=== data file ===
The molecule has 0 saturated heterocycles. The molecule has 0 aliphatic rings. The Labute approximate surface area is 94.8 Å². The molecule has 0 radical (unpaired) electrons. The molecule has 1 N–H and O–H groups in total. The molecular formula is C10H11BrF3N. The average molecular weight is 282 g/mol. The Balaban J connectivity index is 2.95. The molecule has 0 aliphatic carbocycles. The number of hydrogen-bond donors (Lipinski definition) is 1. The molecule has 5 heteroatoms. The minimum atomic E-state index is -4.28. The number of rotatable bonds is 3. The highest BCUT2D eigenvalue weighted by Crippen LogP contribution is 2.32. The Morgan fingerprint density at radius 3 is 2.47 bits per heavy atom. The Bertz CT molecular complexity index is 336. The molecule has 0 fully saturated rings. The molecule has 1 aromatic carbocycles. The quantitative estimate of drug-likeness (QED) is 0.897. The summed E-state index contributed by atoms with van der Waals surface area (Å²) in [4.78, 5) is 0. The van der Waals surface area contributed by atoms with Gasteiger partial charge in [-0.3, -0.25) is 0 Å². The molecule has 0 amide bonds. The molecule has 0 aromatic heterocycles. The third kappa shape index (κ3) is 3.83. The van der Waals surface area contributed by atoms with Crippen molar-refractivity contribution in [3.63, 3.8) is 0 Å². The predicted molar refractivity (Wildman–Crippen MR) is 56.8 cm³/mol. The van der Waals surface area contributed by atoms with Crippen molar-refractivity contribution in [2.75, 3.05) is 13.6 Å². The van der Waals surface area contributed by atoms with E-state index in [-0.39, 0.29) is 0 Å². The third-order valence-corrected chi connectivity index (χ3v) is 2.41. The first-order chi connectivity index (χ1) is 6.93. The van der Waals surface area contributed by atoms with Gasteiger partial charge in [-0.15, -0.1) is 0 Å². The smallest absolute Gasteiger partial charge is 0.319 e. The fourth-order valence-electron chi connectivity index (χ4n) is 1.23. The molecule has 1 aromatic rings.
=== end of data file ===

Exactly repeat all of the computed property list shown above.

The molecule has 0 saturated heterocycles. The molecule has 0 aliphatic rings. The Labute approximate surface area is 94.8 Å². The molecule has 0 radical (unpaired) electrons. The molecule has 1 N–H and O–H groups in total. The molecular formula is C10H11BrF3N. The average molecular weight is 282 g/mol. The Balaban J connectivity index is 2.95. The molecule has 0 aliphatic carbocycles. The number of hydrogen-bond donors (Lipinski definition) is 1. The molecule has 5 heteroatoms. The minimum atomic E-state index is -4.28. The number of rotatable bonds is 3. The highest BCUT2D eigenvalue weighted by Crippen LogP contribution is 2.32. The Morgan fingerprint density at radius 3 is 2.47 bits per heavy atom. The Bertz CT molecular complexity index is 336. The molecule has 0 fully saturated rings. The molecule has 1 aromatic carbocycles. The quantitative estimate of drug-likeness (QED) is 0.897. The summed E-state index contributed by atoms with van der Waals surface area (Å²) in [4.78, 5) is 0. The van der Waals surface area contributed by atoms with Gasteiger partial charge in [-0.3, -0.25) is 0 Å². The molecule has 0 amide bonds. The molecule has 0 aromatic heterocycles. The third kappa shape index (κ3) is 3.83. The van der Waals surface area contributed by atoms with Crippen molar-refractivity contribution in [3.63, 3.8) is 0 Å². The predicted molar refractivity (Wildman–Crippen MR) is 56.8 cm³/mol. The van der Waals surface area contributed by atoms with Crippen molar-refractivity contribution in [2.75, 3.05) is 13.6 Å². The van der Waals surface area contributed by atoms with E-state index in [-0.39, 0.29) is 0 Å². The third-order valence-corrected chi connectivity index (χ3v) is 2.41. The first-order chi connectivity index (χ1) is 6.93. The van der Waals surface area contributed by atoms with Gasteiger partial charge in [-0.15, -0.1) is 0 Å². The smallest absolute Gasteiger partial charge is 0.319 e. The fourth-order valence-electron chi connectivity index (χ4n) is 1.23. The molecule has 1 aromatic rings.